Node [ 35 ]: Predicted = < 37.864429 , -122.199409 > Reference = < 37.864429 , -122.199409 >
Node [ 36 ]: Predicted = < 23.755602 , -115.803055 > Reference = < 37.807079 , -122.134163 >
Node [ 37 ]: Predicted = < 37.053715 , -115.913658 > Reference = < 37.053719 , -115.913628 >
Node [ 38 ]: Predicted = < 9.427616 , -110.640709 > Reference = < 9.427616 , -110.640709 >
0 errors occurred.
[geolocation] finished.
 avg. elapsed: 11.322021 ms
 iterations: 2
 min. elapsed: 11.322021 ms
 max. elapsed: 11.322021 ms
 load time: 68.671 ms
 preprocess time: 496.136000 ms
 postprocess time: 0.463009 ms
 total time: 508.110046 ms


When quick mode is disabled, the application performs the CPU reference implementation, which is used to validate the results from the GPU implementation by comparing the predicted latitudes and longitudes of each vertex with the CPU reference implementation. Further correctness checking was performed by comparing results to the HIVE reference implementation.

Geolocation application also supports the quiet mode, which allows the user to skip the output and just report the performance metrics (note, this will run the CPU implementation in the background without any output).

Performance and Analysis

Runtime is the key metric for measuring performance for Geolocation. We also check for prediction accuracy of the labels, but that is a threshold for correctness. If a certain threshold is not met (while comparing results to the CPU reference code), the output is considered incorrect and that run is invalid. Therefore, for the report we just focus on runtime.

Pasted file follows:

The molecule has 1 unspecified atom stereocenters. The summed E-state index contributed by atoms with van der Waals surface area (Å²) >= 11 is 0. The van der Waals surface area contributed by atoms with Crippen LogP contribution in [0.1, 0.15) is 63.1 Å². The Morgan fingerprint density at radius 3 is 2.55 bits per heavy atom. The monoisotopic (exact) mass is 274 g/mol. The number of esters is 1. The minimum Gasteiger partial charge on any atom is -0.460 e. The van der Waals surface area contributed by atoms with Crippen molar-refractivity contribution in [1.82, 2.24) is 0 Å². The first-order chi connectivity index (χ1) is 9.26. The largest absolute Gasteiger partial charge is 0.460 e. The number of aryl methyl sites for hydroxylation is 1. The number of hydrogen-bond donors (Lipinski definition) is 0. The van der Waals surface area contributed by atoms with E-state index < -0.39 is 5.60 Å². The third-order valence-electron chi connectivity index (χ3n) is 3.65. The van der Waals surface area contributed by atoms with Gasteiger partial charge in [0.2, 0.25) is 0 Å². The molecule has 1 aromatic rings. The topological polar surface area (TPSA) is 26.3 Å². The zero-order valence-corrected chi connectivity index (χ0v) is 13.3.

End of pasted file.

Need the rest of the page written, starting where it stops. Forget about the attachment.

Implementation limitations

Geolocation is also one of the few applications that exhibits a dynamic parallelism pattern:

One way to implement this will use the ForAll() operator for the parallel compute across the nodes, a simple while loop for the serial compute per node, and finally multiple neighbor_reduce() operators for the parallel work within the serial while loop. Currently, we do not have a way to support this within Gunrock, but moving forward we can potentially leverage kernel launch within a kernel ("dynamic parallelism") to address this limitation.

Comparison against existing implementations

GPU Dataset $\cardinality{V}$ $\cardinality{E}$ Iters Spatial Iters GTUSC (16 threads) Gunrock (CPU) Gunrock (GPU)
P100 sample 39 170 10 1000 N/A 0.144005 0.022888
P100 instagram 23731995 82711740 10 1000 8009.491 ms 1589.884033 15.113831
V100 twitter 50190344 488078602 10 1000 N/A 9216.666016 46.108007

On a workload that fills the GPU, Gunrock outperforms GT's OpenMP C++ implementation by ~533x. Comparing Gunrock's GPU vs. CPU performance, we see that Gunrock's GPU version outperforms the CPU implementation by 100x. There is a lack of available datasets against which we can compare performance, so we use only the provided instagram and twitter datasets, and a toy sample for a sanity check on NVIDIA's P100 with 16GB of global memory and V100 with 32GB of global memory. All tested implementations meet the criteria of accuracy, which is validated against the output of the original python implementation.

Performance limitations